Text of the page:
Why the Internet of Things needs White Space

White space is a critical concept in graphic design where white “empty” spaces around things and between things are essential to good design. In the increasingly complex Internet of Things space, designing experiences with “Digital white space” brings much needed focus to user needs. In this article we explore how the concept of white space functions across design disciplines and how it addresses some of the major issues in IoT user experience design.

Hasegawa Tohaku “pine trees” example of white space from Designing Design

The purpose of white space

White space between elements on a page provide contrast to content. It gives things space to “breathe” and allows the focus of the page to be clear. Even the spaces within and between letters in typography are integral to the legibility of a typeface.

It sounds easy, but often when you are faced with designing a poster, all the “empty” white space compels you to “fill it”. Providing more detail when the space is available is tempting. It is a difficult exercise to edit a page down to the essential elements and convey your point.

The Google homepage uses white space to draw the user’s focus and inform them of how the site works.

The Google homepage is an excellent example of the functionality whitespace can offer. The user comes to Google to search for something. The white space on the page draws all attention to the center where the search bar sits, cursor gently blinking at the ready. The lack of distraction on the page only highlights utility. Considering this “negative space” in any type of design is fundamental to communicating how to interact with a product.

White space and design

Silicone cabbage bowls by Yasuhiro Suzuki imply their function (to hold) with empty space.

Kenya Hara writes about the concept of white space in his book Designing Design. He explains that the Japanese character for empty contains the character for white. The two concepts tie together, “empty” and “white”. However, empty space is not considered a waste but rather an expression of potential. Like how an empty bowl informs you of its function; the emptiness of the bowl shows you that it can hold things. Hara’s process and way of thinking reveal the great complexity behind designing something simple.

This concept extends to product design. Naoto Fukasawa describes his philosophy of design as +0 (plus minus zero). To him this means that everything unnecessary must be removed, and only what is essential remains. What results is often a beautifully functional and minimalist product.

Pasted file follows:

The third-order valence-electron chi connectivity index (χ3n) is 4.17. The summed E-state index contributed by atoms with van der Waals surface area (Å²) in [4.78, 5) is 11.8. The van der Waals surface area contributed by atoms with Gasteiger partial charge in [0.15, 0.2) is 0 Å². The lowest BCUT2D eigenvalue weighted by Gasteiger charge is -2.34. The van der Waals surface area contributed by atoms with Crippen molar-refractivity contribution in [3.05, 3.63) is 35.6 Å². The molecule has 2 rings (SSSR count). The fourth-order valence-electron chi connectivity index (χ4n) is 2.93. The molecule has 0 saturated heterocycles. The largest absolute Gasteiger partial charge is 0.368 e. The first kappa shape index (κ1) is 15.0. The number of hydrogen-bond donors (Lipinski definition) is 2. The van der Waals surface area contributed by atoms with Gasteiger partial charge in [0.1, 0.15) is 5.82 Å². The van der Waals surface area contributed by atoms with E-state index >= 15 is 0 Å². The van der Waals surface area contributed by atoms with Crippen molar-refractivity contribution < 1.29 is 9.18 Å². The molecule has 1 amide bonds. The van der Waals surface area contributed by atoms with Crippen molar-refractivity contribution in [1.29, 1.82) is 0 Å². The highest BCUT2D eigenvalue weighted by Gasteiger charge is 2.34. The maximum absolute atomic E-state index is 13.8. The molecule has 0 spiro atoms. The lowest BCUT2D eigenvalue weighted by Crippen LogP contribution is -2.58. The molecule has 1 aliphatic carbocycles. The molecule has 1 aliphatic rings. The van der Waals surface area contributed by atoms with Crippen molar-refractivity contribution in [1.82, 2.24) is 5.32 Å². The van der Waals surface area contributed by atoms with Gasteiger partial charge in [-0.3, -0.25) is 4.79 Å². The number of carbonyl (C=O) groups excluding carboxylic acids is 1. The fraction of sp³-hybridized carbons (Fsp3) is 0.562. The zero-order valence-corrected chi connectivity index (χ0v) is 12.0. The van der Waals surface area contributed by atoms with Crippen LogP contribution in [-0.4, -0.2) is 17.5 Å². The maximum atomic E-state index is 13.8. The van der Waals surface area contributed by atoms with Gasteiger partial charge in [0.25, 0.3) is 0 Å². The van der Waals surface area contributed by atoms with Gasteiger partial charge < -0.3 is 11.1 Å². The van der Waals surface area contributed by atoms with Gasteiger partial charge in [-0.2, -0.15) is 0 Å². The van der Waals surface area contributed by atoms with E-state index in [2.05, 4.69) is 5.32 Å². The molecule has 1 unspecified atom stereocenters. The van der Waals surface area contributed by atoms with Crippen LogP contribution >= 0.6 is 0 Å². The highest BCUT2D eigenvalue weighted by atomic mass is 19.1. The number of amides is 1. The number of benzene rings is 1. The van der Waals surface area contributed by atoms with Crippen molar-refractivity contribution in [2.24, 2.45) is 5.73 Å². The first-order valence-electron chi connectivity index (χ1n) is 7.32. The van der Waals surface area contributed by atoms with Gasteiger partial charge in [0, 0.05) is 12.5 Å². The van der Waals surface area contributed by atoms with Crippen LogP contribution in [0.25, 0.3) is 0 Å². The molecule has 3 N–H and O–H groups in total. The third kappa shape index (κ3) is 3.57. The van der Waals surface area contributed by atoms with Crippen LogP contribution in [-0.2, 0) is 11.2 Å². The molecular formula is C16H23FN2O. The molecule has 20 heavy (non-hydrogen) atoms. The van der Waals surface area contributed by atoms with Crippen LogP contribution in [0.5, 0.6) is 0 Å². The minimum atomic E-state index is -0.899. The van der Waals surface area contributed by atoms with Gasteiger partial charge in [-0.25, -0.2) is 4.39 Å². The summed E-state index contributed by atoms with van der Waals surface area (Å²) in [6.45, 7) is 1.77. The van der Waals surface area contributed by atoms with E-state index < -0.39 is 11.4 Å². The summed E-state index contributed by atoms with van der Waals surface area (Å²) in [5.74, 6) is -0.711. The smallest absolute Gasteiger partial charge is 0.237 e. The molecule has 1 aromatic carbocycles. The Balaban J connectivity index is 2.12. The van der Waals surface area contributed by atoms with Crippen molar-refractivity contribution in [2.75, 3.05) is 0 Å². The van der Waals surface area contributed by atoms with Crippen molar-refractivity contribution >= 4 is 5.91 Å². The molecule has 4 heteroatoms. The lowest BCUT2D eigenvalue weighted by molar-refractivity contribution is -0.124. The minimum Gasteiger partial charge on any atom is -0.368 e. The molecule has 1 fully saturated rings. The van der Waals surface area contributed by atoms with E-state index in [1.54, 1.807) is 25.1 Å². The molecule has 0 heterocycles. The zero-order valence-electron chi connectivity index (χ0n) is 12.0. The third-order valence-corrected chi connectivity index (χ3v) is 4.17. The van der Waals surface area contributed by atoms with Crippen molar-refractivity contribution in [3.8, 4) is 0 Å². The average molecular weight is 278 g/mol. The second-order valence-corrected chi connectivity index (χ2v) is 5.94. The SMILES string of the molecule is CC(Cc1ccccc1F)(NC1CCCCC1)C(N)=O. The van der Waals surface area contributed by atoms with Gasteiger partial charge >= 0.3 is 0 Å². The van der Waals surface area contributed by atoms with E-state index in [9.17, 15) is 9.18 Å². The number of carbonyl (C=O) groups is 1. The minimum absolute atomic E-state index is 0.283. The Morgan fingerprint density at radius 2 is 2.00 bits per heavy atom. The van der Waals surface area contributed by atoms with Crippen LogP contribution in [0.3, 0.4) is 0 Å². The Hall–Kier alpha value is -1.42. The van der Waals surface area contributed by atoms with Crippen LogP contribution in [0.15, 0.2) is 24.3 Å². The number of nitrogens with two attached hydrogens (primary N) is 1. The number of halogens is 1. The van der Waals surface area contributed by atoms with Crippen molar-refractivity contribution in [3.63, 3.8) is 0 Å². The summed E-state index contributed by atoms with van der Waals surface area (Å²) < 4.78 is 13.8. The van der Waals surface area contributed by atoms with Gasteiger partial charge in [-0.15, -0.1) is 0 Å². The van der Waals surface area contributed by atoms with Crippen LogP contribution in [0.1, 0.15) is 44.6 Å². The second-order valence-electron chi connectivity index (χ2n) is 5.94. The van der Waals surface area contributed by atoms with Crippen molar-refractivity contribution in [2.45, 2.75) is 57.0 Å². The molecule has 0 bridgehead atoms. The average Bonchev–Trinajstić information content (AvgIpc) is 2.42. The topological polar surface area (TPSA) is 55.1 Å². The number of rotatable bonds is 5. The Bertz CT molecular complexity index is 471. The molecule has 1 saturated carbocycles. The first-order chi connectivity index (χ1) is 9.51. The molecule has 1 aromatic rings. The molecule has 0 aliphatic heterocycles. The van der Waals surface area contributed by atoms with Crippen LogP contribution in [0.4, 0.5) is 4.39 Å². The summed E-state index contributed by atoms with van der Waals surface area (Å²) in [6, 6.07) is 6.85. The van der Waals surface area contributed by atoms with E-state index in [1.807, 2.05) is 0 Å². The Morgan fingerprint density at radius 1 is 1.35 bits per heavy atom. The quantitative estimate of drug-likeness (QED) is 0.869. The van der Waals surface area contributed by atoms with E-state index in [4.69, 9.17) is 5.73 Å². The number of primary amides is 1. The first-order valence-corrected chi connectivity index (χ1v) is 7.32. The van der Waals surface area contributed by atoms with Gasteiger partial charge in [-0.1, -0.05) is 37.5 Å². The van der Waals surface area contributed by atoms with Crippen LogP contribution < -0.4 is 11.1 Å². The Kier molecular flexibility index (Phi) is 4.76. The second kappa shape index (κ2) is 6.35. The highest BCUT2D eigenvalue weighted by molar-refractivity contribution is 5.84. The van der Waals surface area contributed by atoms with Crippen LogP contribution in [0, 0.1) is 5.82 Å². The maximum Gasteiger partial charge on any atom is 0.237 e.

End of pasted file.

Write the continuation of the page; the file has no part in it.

Muji rice cooker by Naoto Fukasawa

The Muji rice cooker is one of Fukasawa’s recent designs. Every detail has been carefully pared down to the absolute minimum. Consider how a user might rest their rice spoon atop the rice cooker. The only design cue for the spoon rest is a slight raise opposite the button for opening the lid. Yet this is all that is needed to convey functionality. When you are holding a rice covered spoon you search for a place to rest it. You have just closed your rice cooker and there is a perfect ledge on top. You might put your spoon there and never give it a second thought.

“People shouldn’t really have to think about an object when they are using it. Not having to think about it makes the relationship between a person and an object run more smoothly.”
-Naoto Fukasawa

This is an example of design fading into the background. It only enters your consciousness when you need it; it is useful and unobtrusive. The design itself becomes less important. Priority shifts to the user and their intent. When you use a well-designed product you hardly think about the product at all. It fits into your life effortlessly. The product becomes invisible and only the experience remains.

So why does it matter for IoT?

Most IoT products are designed within a technology bubble. The people who have the opportunity to design and build IoT user experiences are already in connected and technologically advanced environments (think: Silicon valley). People tend to make products that fit the context of their daily lives. As a result, interaction with IoT is often driven by advances in technical capabilities rather than common user needs.

Notifications from a connected umbrella. Photo: Joanna Stern, Wall Street Journal

Product companies are adding chips to their products with the intention of giving the user more options and features, often via an app. The Davek Alert Umbrella, for example, uses “Loss Alert Technology” to ensure you “never leave your umbrella behind again.” It does this by sending the “Loss Alerts” to your phone every time you lose contact with your umbrella.

This system isn’t smart, it sends these alerts even if you leave your house on a sunny day, or if your internet is interrupted for a moment. It creates more problems than it solves and most people will see the inherent ridiculousness of an app for your umbrella. This approach of tacking a chip onto a product and half-heartedly solving a low-level user problem is not sustainable for a company.

Check out this twitter account to get an idea of how just how bad this approach can get: https://twitter.com/internetofshit